If it all went well, running neomutt should bring up a window like the figure below:

On the left, there's the sidebar where all folders are listed. These can be configured using mailboxes as explained in the documentation here. On the right hand side, the various e-mails are listed on top in the index, and a particular e-mail is visible in the pager view. As can be seen, the index view also shows threads! (This is running in byobu, by the way, which shows the other information in the bottom information bar.) More on all of this in the documentation, of course.

## Searching e-mail with notmuch

We have our e-mail set up, but we at the moment, it has a very basic search feature that mutt provides. notmuch, which thinks "not much mail" of your massive e-mail collection helps here. notmuch is called after each Offlineimap sync above, in the postsynchook. Then, using simple keyboard shortcuts, one can use notmuch search their whole e-mail database. notmuch has quite a few advanced features, like searching as threads, and searching e-mail addresses, and the sort. notmuch comes with the handy notmuch-config which makes configuration trivial. Here's an example below:

$notmuch address from:*lists.fedoraproject.org classroom-request@lists.fedoraproject.org freemedia-owner@lists.fedoraproject.org fedora-join-bounces@lists.fedoraproject.org fedora-join-owner@lists.fedoraproject.org cwg-request@lists.fedoraproject.org cwg-private-request@lists.fedoraproject.org  The same can be used within neomutt with a few simple hotkeys: macro index <F8> \ "<enter-command>set my_old_pipe_decode=\$pipe_decode my_old_wait_key=\$wait_key nopipe_decode nowait_key<enter>\ <shell-escape>notmuch-mutt -r --prompt search<enter>\ <change-folder-readonly>echo${XDG_CACHE_HOME:-$HOME/.cache}/notmuch/mutt/results<enter>\ <enter-command>set pipe_decode=\$my_old_pipe_decode wait_key=\$my_old_wait_key<enter>" \ "notmuch: search mail" macro index <F9> \ "<enter-command>set my_old_pipe_decode=\$pipe_decode my_old_wait_key=\$wait_key nopipe_decode nowait_key<enter>\ <pipe-message>notmuch-mutt -r thread<enter>\ <change-folder-readonly>echo${XDG_CACHE_HOME:-$HOME/.cache}/notmuch/mutt/results<enter>\ <enter-command>set pipe_decode=\$my_old_pipe_decode wait_key=\$my_old_wait_key<enter>" \ "notmuch: reconstruct thread" macro index <F6> \ "<enter-command>set my_old_pipe_decode=\$pipe_decode my_old_wait_key=\$wait_key nopipe_decode nowait_key<enter>\ <pipe-message>notmuch-mutt tag -- -inbox<enter>\ <enter-command>set pipe_decode=\$my_old_pipe_decode wait_key=\$my_old_wait_key<enter>" \ "notmuch: remove message from inbox"  The three commands in a neomuttrc file will respectively: • bind F8 to open a neomutt search • bind F9 to find a whole thread based the currently selected e-mail. This includes all folders. • binds F6 to untag an e-mail (more on notmuch tagging in the docs) ## Other tweaks The aforementioned bits cover most of the main functions that one would need with e-mail. Here are some more tips that I found helpful. I have not yet set up a command line address book client. There seem to be a few that sync with Gmail and other providers and can be used with mutt, but I don't need them yet. notmuch provides sufficient completion for the time being, and when I begin to use newer addresses that are not already in my mailbox, I shall look at address book clients. For those that are interested, these are what I've found: ### Storing passwords using pass Storing passwords as plain text is a terrible idea. Instead most use password managers. pass is an excellent command line password manager that uses GPG to encrypt password files. It even integrates with Git so that a central repository can hold the encrypted files, and can be cloned to various systems. Both Offlineimap and msmtp permit a user to store passwords in a tool and then run a command to extract it. In the offlineimaprc, for example, one can use: remotepasseval = get_pass("E-mail")  to fetch passwords from pass. Here get_pass is a python function that does the dirty work: def get_pass(account): return (check_output("pass " + account, shell=True).splitlines()[0]).decode("utf-8")  Similarly, msmtp lets one use a shell command to get a password: passwordeval pass E-mail  where the E-mail file is associated with the password for a certain account using pass. ### Multiple accounts Both Offlineimap and msmtp can handle multiple accounts. neomutt can too, but to set sane defaults each time one switches mailboxes, a bit of trickery is required. The gist here shows what's needed. Essentially, using a folder-hook, one updates the required configurations (signature, from address, sent mail folder, draft folder) when one switches to a folder associated with a different account. I use four accounts in neomutt currently. It works rather well. The snippet below is what I have in my neomutt configuration file. It sets up host3 as the default account, and each time I change to a different host folder, the folder-hook updates some configurations. Here, I have different files for each host. # Hooks for multi-setup # default set folder ="~/Mail" set spoolfile = "+host3/INBOX" source ~/Documents/100_dotfiles/mail/host1.neomuttrc source ~/Documents/100_dotfiles/mail/host4.neomuttrc source ~/Documents/100_dotfiles/mail/host2.neomuttrc source ~/Documents/100_dotfiles/mail/host3.neomuttrc # folder hook folder-hook host4/* source ~/Documents/100_dotfiles/mail/host4.neomuttrc folder-hook host1/* source ~/Documents/100_dotfiles/mail/host1.neomuttrc folder-hook host2/* source ~/Documents/100_dotfiles/mail/host2.neomuttrc folder-hook host3/* source ~/Documents/100_dotfiles/mail/host3.neomuttrc  ### GPG signing I sign my e-mails with my GPG key. neomutt supports this via a few configuration options: set pgp_sign_as = 0xE629112D set crypt_autosign = "yes" set crypt_verify_sig = "yes" set crypt_replysign = "yes"  E-mails will be signed when they're going out, and when a signed e-mail comes in, neomutt will verify the signature if the key is available and so on. If you're not using GPG keys, this guide on the Fedora wiki is a great guide for beginners. ### Viewing HTML mail and attachments Even though I send all my e-mail as plain text, I do receive lots of HTML mail. neomutt can be set up to automatically view HTML e-mail. It does so by using a tool such as w3m to strip the e-mail of HTML tags and show the text. The screenshot below shows an example HTML from Quora. A simple configuration line tells neomutt what to do: auto_view text/html  neomutt uses information from mailcap to do this. For those that are unaware of what mailcap is, like I was, here's the manual page. The configuration file for mailcap is ~/.mailcaprc. Mine looks like this: audio/*; /usr/bin/xdg-open %s ; copiousoutput image/*; /usr/bin/xdg-open %s ; copiousoutput application/msword; /usr/bin/xdg-open %s ; copiousoutput application/pdf; /usr/bin/xdg-open %s ; copiousoutput application/postscript ; /usr/bin/xdg-open %s ; copiousoutput text/html; qutebrowser %s && sleep 5 ; test=test -n "$DISPLAY";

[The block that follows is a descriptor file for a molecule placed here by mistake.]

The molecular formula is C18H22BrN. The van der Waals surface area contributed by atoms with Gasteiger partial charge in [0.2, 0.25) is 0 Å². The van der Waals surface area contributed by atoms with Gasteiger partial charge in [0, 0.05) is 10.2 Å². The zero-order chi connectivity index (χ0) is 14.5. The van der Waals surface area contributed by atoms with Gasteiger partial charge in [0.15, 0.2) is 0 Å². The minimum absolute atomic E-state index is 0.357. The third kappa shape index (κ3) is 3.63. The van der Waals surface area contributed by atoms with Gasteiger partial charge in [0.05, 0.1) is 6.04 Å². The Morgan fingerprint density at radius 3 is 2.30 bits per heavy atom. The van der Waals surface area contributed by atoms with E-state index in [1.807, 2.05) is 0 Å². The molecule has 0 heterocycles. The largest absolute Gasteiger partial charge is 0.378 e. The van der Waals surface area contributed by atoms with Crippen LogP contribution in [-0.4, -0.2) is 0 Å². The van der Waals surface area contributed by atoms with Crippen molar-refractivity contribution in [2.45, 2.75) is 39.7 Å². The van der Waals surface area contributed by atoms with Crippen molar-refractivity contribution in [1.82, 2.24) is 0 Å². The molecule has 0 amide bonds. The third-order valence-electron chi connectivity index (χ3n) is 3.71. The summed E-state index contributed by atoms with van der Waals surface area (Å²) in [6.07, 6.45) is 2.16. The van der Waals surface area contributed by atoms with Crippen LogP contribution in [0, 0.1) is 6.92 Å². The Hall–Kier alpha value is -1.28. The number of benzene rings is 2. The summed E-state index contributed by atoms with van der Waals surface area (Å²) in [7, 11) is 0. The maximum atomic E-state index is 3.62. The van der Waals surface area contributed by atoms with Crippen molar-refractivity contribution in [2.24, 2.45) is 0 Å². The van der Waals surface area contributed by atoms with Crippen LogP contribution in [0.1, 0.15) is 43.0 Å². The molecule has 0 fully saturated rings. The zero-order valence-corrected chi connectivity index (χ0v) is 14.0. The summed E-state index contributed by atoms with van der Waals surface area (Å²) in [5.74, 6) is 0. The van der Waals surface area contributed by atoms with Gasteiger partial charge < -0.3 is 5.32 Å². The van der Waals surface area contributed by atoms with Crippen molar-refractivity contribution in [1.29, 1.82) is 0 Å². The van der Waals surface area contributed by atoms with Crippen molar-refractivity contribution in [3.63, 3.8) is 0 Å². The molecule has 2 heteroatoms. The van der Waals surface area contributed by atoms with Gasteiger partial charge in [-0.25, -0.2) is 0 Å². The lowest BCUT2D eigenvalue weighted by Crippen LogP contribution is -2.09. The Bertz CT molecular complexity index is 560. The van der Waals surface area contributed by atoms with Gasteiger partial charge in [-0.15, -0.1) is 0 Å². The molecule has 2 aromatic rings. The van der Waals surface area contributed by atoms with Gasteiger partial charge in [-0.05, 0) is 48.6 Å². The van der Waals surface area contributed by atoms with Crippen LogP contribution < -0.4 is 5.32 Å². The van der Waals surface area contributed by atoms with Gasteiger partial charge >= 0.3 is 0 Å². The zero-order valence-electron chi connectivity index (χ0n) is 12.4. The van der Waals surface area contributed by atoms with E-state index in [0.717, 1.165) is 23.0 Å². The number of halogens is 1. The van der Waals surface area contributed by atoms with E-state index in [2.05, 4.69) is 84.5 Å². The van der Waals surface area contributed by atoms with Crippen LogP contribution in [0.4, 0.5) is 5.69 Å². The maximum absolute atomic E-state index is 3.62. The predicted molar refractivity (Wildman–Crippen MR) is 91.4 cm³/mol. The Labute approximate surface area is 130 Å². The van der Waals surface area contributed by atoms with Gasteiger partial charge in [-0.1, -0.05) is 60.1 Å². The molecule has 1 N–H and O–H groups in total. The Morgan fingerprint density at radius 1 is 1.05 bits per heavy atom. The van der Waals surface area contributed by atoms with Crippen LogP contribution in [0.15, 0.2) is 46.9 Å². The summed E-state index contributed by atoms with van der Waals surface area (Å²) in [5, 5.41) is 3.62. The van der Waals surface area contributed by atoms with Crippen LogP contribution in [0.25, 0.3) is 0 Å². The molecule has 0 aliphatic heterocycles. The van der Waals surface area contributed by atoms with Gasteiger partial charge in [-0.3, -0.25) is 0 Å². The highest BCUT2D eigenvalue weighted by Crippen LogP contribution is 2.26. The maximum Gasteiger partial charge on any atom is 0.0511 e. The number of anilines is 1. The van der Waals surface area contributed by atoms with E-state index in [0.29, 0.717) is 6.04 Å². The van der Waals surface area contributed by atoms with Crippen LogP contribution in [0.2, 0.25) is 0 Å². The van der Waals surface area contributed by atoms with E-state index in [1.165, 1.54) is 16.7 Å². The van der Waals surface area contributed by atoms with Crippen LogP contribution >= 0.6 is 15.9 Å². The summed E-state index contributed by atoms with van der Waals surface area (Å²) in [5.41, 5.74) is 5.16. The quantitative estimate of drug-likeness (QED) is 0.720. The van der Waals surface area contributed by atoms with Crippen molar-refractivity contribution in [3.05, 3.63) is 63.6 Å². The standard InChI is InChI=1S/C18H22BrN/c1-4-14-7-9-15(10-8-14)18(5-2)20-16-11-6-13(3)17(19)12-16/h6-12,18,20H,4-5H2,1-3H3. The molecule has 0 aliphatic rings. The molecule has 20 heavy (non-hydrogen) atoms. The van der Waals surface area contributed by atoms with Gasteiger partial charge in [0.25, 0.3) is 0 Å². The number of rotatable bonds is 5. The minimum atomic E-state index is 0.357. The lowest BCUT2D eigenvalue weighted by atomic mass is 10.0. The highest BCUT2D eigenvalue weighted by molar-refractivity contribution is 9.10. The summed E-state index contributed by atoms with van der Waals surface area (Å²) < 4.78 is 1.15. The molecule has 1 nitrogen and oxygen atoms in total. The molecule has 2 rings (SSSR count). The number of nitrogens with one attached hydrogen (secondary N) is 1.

nametemplate=%s.html; needsterminal
# text/html; lynx -dump %s ; copiousoutput; nametemplate=%s.html
text/html; w3m -I %{charset} -T text/html ; copiousoutput; nametemplate=%s.html


One can use either lynx or w3m. I tried both and settled for w3m. Fedora systems have a default mailcaprc file at /etc/mailcap which I adapted from. The copiousoutput option tells neomutt not to quickly delete the temporary file.

For cases where HTML e-mails also contain images, one can simply open the HTML e-mail in a browser. The HTML e-mails are present as attachements to the e-mail message. Pressing v on an e-mail message shows the attachement menu. The screenshot below shows the attachment menu for the same e-mail as above. Hitting enter opens up the HTML attached version in the browser I've set up in my mailcap above, qutebrowser.

Note: all attachments can be viewed like this.

## Right then, let's stick to the home row!

This post turned out to be a lot lengthier than I'd expected. There's always so much tweaking one can do. I hope this helps somewhat. It isn't complete by a far stretch, but it should include enough hints and links to enable a reader to Google up and figure things out. Read the docs, read the manuals---it's all in there.

Happy e-mailing!